Where are we headed with boosters then? I am going for a small and limited subset of the vulnerable. Followed by a grave speech around half term time, when they claim they couldn’t possibly have known they’d need to do millions of doses until then.

    Whether punters will continue giving the government the benefit of the doubt remains to be seen. The 60+ demographic ain’t daft and they want their boosters ASAP.
  • OldKingColeOldKingCole Posts: 25,144

    Margaret Thatcher would have killed for numbers like these. The difference was that she faced Callaghan, Foot and Kinnock. These men were giants in comparison to Starmer. Could Labour have made a worse choice?

    Could have stayed with Corbyn!
    The problem for Labour is ditching Corbyn for Starmer for no particular reason other than the latter was not the former. It did so without really understanding why Labour had done comparatively well in 2017 compared with 2015 and so badly in 2019. The Conservatives did, which is why they pinched all the popular bits, but Labour did not. It simply leapt out of the frying pan and into the fire.
    Agree. Lack of understanding, too, about why 2017 had been relatively successful.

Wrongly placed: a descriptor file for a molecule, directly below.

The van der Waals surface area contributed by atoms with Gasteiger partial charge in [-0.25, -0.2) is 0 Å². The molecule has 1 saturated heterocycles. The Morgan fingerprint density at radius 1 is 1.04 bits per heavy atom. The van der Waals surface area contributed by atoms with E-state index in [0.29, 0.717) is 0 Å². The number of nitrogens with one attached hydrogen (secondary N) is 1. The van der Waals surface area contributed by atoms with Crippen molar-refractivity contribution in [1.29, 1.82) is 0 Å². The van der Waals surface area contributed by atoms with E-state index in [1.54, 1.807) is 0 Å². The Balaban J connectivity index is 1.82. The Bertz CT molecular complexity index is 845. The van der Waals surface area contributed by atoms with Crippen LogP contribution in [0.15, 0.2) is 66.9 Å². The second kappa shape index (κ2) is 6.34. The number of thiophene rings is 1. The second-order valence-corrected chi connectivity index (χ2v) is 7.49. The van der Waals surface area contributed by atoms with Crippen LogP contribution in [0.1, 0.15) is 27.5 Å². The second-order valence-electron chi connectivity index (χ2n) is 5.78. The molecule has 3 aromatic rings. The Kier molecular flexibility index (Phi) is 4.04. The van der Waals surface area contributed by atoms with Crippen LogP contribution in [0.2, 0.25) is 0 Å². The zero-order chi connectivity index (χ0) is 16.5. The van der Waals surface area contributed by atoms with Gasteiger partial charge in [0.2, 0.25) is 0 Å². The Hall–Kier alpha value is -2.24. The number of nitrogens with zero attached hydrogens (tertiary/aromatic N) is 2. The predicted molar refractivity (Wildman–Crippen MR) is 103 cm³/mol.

• SouthamObserverSouthamObserver Posts: 35,915
    Yep, the Tory odds currently are a steal. I very openly admit I have no idea why Johnson and co are so popular, but they have cemented in 40% of the vote and that means Labour cannot win. The one hope for those of us who favour a less mendacious, more competent government running the country is that on 40% or so the Tories can lose their overall majority if all the tactical voting winds blow in the right direction. That. though, is highly unlikely.
  • MarqueeMarkMarqueeMark Posts: 41,523

    Corbyn and everything related to Corbyn was catastrophic for Labour so its right that he went and that the party is (s l o w l y) cleaning house of the trot entryists.

    The problem isn't Starmer, its the party. Yes serkeir pledged various things he appears not to believe (perhaps all his pledges...). But its wider than him. Part of the party years for the exciting days of ditching dogma for pragmatism. The bulk seems pretty wedded to ideals that the target voters they are supposed to be appealing to long ago ditched. A minority are batshit crazy.

    The gap in British politics is that nobody is talking about the future. Even PM Worzel only talks the future based on its relation to the brexit he promised - enough at least to have people prepared to wait for the benefits of the Brexit to arrive.